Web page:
W-MCP2-4.034 TO THOMAS B. MCQUESTEN from his mother, Mary Baker McQuesten
Nov 12 1906
To: Thomas B. McQuesten 22 Grosvenor St., Toronto, Ontario
My dearest Tom,
I shall be in Guelph Wednesday and Thursday and be fully occupied with Mrs. Taylor to-morrow. Am writing you a few lines to let you know of my safe arrival on Friday night. Nellie James came on the boat, so we walked up together and were home before eight, the streets being quite quiet.
Saturday morning, Hilda heard people talking in the Market, that if when the cars were started by non-union men, the people would patronize them, the men would lose their case. So I felt moved to write a letter to the paper. H. said you would not be pleased with me at all, especially was she annoyed at my own signature, but a great many have told me, they were glad I spoke out, so I do not feel worried about it. Of course, I knew, it would probably do no special good, but I satisfied my conscience. You see there is almost universal sympathy with the men [on strike], for after being kept weeks in arbitration, the company did not comply with the terms1.
Well, we are being treated at intervals to music by the Chimes. Cannot say, that I fancy them a great deal, do not think the pleasure at all worth the money; besides we are too close. Outside the noise is terrible and you can imagine what it is like, when our bell begins and the Church of Ascension also2. This afternoon was at Mrs. Fletcher's at a small Tea for Miss Buchanan and Elsie very kindly had the man drive me home. To-morrow she is going to drive me to station to meet Mrs. Taylor. Ruby writes that Eleanor Ross is ill with pneumonia, but hopes it is not serious3.
On the Steamer was a lady and her daughter, whom I have not seen for years. A niece of old Thos. Carlyle, she is a nice chatty body and it helped to pass the time. We are to worship in Association Hall, while the church is being renovated. Not a great deal is to be done, just the walls. It seems a pity the managers could not have decided when people were away in the summer; the school room will not hold the people at all, last Sabbath morning it was wet and there were 600 people out. With kindest love,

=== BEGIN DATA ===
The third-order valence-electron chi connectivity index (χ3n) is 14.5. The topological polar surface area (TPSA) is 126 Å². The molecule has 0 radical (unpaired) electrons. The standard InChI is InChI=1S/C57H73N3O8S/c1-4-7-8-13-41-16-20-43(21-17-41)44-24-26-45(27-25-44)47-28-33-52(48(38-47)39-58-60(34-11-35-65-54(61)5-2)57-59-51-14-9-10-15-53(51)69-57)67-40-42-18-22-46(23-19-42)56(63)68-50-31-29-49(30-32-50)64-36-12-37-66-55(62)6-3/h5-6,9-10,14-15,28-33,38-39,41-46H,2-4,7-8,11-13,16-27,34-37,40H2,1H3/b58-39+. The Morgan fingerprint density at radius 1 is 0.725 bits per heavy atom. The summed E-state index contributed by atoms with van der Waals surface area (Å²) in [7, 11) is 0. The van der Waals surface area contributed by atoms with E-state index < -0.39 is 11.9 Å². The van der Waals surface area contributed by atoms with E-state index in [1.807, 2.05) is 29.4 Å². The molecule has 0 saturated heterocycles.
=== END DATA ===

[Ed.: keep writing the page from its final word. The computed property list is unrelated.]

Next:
[P.S.] You might as well let us have the latch key, when you are not at home. Did I happen to give you the Hamilton, Prov. Book to carry for me anytime? Cannot find it.
1 Mary wrote to both The Hamilton Spectator and the Hamilton Evening Times in support of the HSR men on strike: The Times caption reads: "A WOMAN'S OPINION: Prominent Lady Writes in Support of the Men."
To the Editor of the Times: Sir,-This morning it is reported that unless the citizens support the employees in this street railway trouble [strike] and refuse to ride in the cars--until their demands are granted--the men will be worsted in the struggle. We who are outsiders cannot be thoroughly acquainted with the working of the street car system, or presume to say just where the fault lies, which has driven the employees to desperation; but we feel quite sure that all our citizens believe that whatever the difficulty may be the men should not suffer.
When we think of all these faithful men endure in all sorts of weather, at all seasons, and at all hours of the day and night, whilst we enjoy the comfort, it makes one's blood boil, to think of them having to fight in this way for their daily bread. No wonder there is no love between employers and employed, when nothing is given graciously, because it is well deserved.
We who are housekeepers, know full well the tremendous increase in cost of living and no matter what the disagreement at headquarters, it is a very great sin to take the services of these men and not sufficiently pay them. To many this walking seems an impossibility, but let every one of us resolve to get up a little sooner and we shall be surprised how far we can walk, and enjoy it too. If we really sympathize with these men and their families let us be willing to deny ourselves and support them. Thanking you very much for your valuable space, Yours sincerely--Mary B. McQuesten. "Whitehern" Saturday.
The HSR strike grew violent before it ended. On November 24, 26, the Spectator headlines reported "Wild Mob Was In Complete Control, Police Were Powerless" "Mob and Military Clash: Disgraceful Saturday Night Scenes On The Main Streets of Hamilton Bring Blush and Shame to Citizens," and on November 30, "All Ordered Back To Work: After long discussion they were crowned with success."
2 On November 13 and 26, 1906, Mary again expressed her disapproval of the bells: "On Saturday morning began the chimes and yesterday they rang away, but really I cannot say I admire them very much. It is too much noise and they are certainly not worth the money" (W5728); "You have had your trials with calves and we have had ones with chimes. They started to ring the quarters also, but people in the vicinity protested against them at night, but they started the hours. The whole thing has been a frightful waste of money. As the cities are now, all noise unnecessary should be avoided" (W5740). And on December 3, 1909, Mary planned to protest: "St Paul's actually got another bell. But it really looks very pretty and quaint, a little Cupola on the S.S. [Sunday School]. I am waiting to get hold of the first St. Paul's man to rate them for their noisiness" (W6557).
3 For Ross family, see W4651.